"Several aspects of the pelvic girdle suggest that pterosaurs were specialized for pelvic aspiration during flight. As in birds, the three pelvic bones of pterosaurs were solidly fused into a single unit (Fig. 9), and an increased number of dorsal vertebrae were incorporated into the sacrum (3 to 5 in Rhamphorhynchusand as many as 10 in Pteranodon) (Wellnhofer, 1978, 1987)"
See page 10
"The hip joint of pterosaurs is more mobile and profoundly different from that of theropods but is reminiscent of that of mammals, especially of humans, allowing a wide range of adduction and abduction in the vertical plane."
"The femoral component [of the Anhanguera pterosaur femur] is a well defined spherical head which is distinctly separated from the shaft by a narrow non-articular neck at an obtuse angle of 160 degrees. The head forms a ball and socket joint with the close-fitting, shallow and imperforate acetabulum."
"In theropods [dinosaurs], the femoral component is cylindrical without any distinctive head and neck. It projects medially at a right angle [90 degrees] from the shaft and fits into a perforated acetabulum of up to 1.5 times its diameter. As a result, the hip joint is stable and fully congruent during parasagittal motion, permitting a wide range of flexion and extension but very little abduction and adduction."
Two pterodactylid pterosaurs:
Birds are the only living vertebrate whose hind limb includes three long bones in sequence. The innermost of the two long bones are similar to those found in most vertebrates. At the hip, the femur, is held more or less parallel to the ground and is bound to the hipbones by the massive thigh muscles. In effect, the femur is an addition to the hipbones and its rotation contributes little to the length of the bird’s stride.
Note the pterosaur prepubis:
The “dark wing” specimen of Rhamphorhynchus muensteri JME SOS 4785 (Tischlinger and Frey 2002) has one overlooked oddity worth mentioning. It had an incredibly deep prepubis (Figure 1.)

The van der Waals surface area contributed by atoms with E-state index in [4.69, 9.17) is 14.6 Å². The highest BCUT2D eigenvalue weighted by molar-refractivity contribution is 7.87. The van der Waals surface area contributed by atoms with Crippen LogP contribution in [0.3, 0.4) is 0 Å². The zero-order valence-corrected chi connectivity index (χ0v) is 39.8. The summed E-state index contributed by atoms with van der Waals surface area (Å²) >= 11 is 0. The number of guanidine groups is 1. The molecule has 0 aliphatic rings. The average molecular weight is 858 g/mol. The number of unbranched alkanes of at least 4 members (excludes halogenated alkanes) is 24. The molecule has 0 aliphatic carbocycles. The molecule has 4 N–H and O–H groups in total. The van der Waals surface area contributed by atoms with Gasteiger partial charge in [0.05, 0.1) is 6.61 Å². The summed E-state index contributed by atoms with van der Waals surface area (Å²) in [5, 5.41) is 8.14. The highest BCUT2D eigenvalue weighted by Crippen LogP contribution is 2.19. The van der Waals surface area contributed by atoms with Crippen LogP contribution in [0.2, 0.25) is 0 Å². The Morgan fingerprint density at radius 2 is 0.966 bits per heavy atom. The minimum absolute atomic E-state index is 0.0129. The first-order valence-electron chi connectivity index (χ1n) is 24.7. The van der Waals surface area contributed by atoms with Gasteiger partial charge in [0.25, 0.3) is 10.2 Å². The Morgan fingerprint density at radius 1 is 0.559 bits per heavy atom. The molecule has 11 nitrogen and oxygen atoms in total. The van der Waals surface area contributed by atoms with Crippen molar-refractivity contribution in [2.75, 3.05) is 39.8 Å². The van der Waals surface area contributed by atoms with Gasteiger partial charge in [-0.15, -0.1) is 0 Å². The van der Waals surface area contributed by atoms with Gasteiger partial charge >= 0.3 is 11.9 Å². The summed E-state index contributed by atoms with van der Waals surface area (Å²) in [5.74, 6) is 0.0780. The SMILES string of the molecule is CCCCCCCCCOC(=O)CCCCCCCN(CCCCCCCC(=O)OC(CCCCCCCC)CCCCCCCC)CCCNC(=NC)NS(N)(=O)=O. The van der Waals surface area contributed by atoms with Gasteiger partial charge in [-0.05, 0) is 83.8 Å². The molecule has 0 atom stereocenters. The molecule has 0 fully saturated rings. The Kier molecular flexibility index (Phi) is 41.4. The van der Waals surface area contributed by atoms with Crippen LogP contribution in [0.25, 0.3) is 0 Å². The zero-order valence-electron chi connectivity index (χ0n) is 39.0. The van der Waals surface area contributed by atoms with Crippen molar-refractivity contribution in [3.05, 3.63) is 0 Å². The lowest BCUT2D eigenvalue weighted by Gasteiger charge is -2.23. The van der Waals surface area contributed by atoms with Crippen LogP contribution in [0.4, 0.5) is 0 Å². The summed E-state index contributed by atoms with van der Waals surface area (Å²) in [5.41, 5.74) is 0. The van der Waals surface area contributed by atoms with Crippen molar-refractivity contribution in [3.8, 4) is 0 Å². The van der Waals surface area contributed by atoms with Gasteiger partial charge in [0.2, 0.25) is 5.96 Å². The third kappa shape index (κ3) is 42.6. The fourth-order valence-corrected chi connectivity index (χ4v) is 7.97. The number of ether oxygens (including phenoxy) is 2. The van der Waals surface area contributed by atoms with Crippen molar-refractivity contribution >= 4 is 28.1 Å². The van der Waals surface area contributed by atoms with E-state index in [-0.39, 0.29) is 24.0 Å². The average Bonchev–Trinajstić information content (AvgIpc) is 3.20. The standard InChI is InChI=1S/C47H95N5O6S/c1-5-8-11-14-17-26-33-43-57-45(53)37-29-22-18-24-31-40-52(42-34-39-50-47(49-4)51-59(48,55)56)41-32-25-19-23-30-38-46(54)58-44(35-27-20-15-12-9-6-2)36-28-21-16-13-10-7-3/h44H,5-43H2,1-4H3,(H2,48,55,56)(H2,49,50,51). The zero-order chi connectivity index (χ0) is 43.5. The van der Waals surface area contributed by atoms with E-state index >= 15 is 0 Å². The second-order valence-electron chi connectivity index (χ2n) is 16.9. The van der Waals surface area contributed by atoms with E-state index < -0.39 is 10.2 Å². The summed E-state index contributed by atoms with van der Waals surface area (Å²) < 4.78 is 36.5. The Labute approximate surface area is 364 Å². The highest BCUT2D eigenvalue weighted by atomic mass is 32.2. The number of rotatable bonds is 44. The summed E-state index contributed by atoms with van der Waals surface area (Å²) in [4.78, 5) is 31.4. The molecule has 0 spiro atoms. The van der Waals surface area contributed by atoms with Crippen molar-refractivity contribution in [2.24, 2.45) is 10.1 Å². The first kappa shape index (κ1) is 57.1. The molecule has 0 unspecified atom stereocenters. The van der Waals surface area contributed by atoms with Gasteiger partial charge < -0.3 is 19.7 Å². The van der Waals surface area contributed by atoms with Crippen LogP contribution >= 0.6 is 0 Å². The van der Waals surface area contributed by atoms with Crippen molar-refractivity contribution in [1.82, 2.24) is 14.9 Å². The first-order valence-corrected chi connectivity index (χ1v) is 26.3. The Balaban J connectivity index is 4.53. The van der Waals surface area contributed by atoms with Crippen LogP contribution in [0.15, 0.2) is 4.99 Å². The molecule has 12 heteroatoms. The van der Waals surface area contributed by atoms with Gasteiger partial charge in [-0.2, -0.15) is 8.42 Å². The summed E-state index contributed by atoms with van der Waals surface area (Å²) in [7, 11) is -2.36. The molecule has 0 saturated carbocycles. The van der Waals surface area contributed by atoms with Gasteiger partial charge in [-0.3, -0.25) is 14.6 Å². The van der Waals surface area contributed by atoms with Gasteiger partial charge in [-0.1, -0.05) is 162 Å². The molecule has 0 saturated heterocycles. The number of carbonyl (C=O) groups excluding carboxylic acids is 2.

So much so normal, but pterosaurs also have a fourth pelvic bone in the form of the pre-pubis.
The Auk 124(3):789–805, 2007
Abstract.—The antitrochanter is a uniquely avian osteological feature of the
pelvis that is located lateral to the postero-dorsal rim of the acetabulum. This feature
makes the avian hip joint unique among all vertebrates, living and fossil, in
that a significant portion of the femoral–pelvic articulation is located outside of the
acetabulum. This additional acetabular articulation occurs between the neck of the
femur and the antitrochanter, and operates as a hinge joint or ginglymus. It is complementary
to the articulation of the head of the femur with the acetabulum, which
is a pivot joint or trochoides. The size, location, and spatial orientation of the antitrochanter
were determined for 77 species of birds representing a variety of hindlimb
functions (e.g., highly cursorial, vertical clinging, foot-propelled diving) and spanning
a wide range of body sizes (swifts to rheas). The area of the antitrochanter is
a good predictor of body mass in birds; its position and orientation are reasonably
consistent within hindlimb morphofunctional groups, but not among all birds. The
antitrochanter serves as a brace to prevent abduction of the hindlimb and to absorb
stresses that would otherwise be placed on the head of the femur during bipedal
locomotion. The drum-in-trough-like form of the antitrochanter–femur articulation
tends to assist in the transfer of long-axis rotational movements of the femur to the
pelvis. The avian antitrochanter is a derived feature of birds that evolved as an aid
in maintaining balance during bipedal terrestrial locomotion.
Pterosaurs' hip sockets are oriented facing slightly upwards, and the head of the femur (thigh bone) is only moderately inward facing, suggesting that pterosaurs had a semi-erect stance. It would have been possible to lift the thigh into a horizontal position during flight as gliding lizards do.